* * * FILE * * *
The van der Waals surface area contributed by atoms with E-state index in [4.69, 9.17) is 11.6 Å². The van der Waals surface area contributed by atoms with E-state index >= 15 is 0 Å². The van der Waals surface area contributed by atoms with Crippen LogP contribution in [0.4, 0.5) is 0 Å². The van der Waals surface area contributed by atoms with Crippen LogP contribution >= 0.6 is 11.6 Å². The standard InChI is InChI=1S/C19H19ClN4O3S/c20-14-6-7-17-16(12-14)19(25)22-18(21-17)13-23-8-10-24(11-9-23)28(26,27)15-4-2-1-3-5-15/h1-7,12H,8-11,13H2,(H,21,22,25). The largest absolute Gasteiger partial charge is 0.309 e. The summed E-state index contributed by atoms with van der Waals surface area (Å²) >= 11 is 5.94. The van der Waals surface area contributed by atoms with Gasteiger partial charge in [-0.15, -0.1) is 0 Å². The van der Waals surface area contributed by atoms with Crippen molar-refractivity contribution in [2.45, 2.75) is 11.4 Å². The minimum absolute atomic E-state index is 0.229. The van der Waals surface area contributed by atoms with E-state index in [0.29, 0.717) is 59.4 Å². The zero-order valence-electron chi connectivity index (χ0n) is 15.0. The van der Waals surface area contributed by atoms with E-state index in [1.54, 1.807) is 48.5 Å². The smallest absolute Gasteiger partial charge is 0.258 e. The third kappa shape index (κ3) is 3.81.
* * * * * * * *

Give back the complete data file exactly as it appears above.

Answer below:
The van der Waals surface area contributed by atoms with E-state index in [4.69, 9.17) is 11.6 Å². The van der Waals surface area contributed by atoms with E-state index >= 15 is 0 Å². The van der Waals surface area contributed by atoms with Crippen LogP contribution in [0.4, 0.5) is 0 Å². The van der Waals surface area contributed by atoms with Crippen LogP contribution >= 0.6 is 11.6 Å². The standard InChI is InChI=1S/C19H19ClN4O3S/c20-14-6-7-17-16(12-14)19(25)22-18(21-17)13-23-8-10-24(11-9-23)28(26,27)15-4-2-1-3-5-15/h1-7,12H,8-11,13H2,(H,21,22,25). The largest absolute Gasteiger partial charge is 0.309 e. The summed E-state index contributed by atoms with van der Waals surface area (Å²) >= 11 is 5.94. The van der Waals surface area contributed by atoms with Gasteiger partial charge in [-0.15, -0.1) is 0 Å². The van der Waals surface area contributed by atoms with Crippen molar-refractivity contribution in [2.45, 2.75) is 11.4 Å². The minimum absolute atomic E-state index is 0.229. The van der Waals surface area contributed by atoms with E-state index in [0.29, 0.717) is 59.4 Å². The zero-order valence-electron chi connectivity index (χ0n) is 15.0. The van der Waals surface area contributed by atoms with E-state index in [1.54, 1.807) is 48.5 Å². The smallest absolute Gasteiger partial charge is 0.258 e. The third kappa shape index (κ3) is 3.81.